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Mark Zuckerberg on Facebook Home, Money, and the Future of Communication | Wired.com

Mark Zuckerberg on Facebook Home, Money, and the Future of Communication | Wired.com | Homo Numericus Bis | Scoop.it
Photograph by Platon FACEBOOK Mark Zuckerberg on Facebook Home, Money, and the Future of Communication As caretaker of a service with a bill

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Pierre Levy's curator insight, April 5, 2013 10:53 AM

But sharing can be exhausting. You hear about people taking “Facebook vacations.” It’s an interesting phenomenon. We have two ways to turn off Facebook: deactivate and delete. The group who chooses to turn Facebook off permanently is relatively small, but there’s a larger set of people who will deactivate their account for a day or two because they want to focus and study for a test—it’s the equivalent of locking yourself in the library. It’s actually a very popular feature.

luiy's curator insight, April 5, 2013 12:59 PM
But sharing can be exhausting. You hear about people taking “Facebook vacations.” It’s an interesting phenomenon. We have two ways to turn off Facebook: deactivate and delete. The group who chooses to turn Facebook off permanently is relatively small, but there’s a larger set of people who will deactivate their account for a day or two because they want to focus and study for a test—it’s the equivalent of locking yourself in the library. It’s actually a very popular feature. Did you ever take a Facebook vacation? I don’t think I ever have. I certainly turn off my phone from time to time. Changes made to Facebook used to reliably draw outrage, especially over privacy concerns. But when you announced Graph Search, which allows users to find more personal information shared by their friends, there wasn’t much of an outcry. What have you learned? One of the things we did a lot better this time is we talked to a lot of folks to understand the concerns of organizations and others. Typically we have an iterative approach, but here we felt, in terms of privacy, everything had to be there at the beginning. The project was actually ready to go in December, but we took an extra month to build more privacy tools. You say Facebook follows “the Hacker Way.” How is it core to what happens here? It really is our philosophy for how we build stuff. There are a bunch of companies that try to make every release perfect, and Apple is the best at that. That’s wonderful, but there’s another way of doing things that’s potentially even better over the long term—allow yourself room to experiment and don’t try to make each individual release as polished as possible. You’re not yet 30 and you’ve begun to make some significant charitable contributions. What’s your thinking on this? Bill Gates offered me some advice: Don’t just give your money away—it’s something that requires practice to get good at. So why wait? Clearly I have a day job that takes up 99 percent of my time, so I can’t be running a foundation. But I can take a venture capital approach, where you invest in people. I made the investment in Newark schools because I really believed in the governor and mayor over there, and they’ve delivered.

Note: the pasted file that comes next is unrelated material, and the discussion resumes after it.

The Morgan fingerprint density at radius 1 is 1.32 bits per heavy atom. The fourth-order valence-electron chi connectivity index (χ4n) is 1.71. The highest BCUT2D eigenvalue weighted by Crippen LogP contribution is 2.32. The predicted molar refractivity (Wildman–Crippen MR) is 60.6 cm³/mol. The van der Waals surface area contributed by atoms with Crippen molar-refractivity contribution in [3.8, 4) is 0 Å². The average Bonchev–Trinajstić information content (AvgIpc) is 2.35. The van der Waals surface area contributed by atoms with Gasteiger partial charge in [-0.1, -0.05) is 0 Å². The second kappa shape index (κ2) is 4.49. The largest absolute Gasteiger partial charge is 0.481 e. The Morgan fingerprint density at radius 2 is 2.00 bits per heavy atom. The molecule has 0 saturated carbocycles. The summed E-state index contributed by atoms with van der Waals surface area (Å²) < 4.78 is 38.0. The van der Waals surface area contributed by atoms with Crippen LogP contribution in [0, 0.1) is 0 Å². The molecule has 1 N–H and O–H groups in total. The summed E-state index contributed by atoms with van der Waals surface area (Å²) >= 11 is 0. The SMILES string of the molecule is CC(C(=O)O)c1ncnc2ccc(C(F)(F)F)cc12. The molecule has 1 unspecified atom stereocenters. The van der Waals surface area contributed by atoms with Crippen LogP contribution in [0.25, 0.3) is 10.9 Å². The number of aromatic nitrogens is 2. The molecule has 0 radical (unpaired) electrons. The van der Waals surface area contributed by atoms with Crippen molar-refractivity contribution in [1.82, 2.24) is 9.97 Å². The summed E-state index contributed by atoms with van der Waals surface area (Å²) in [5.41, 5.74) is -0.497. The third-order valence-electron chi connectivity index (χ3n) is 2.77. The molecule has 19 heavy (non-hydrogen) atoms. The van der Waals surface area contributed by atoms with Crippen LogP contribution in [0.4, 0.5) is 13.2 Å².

Lorena Betta's curator insight, April 7, 2013 9:04 AM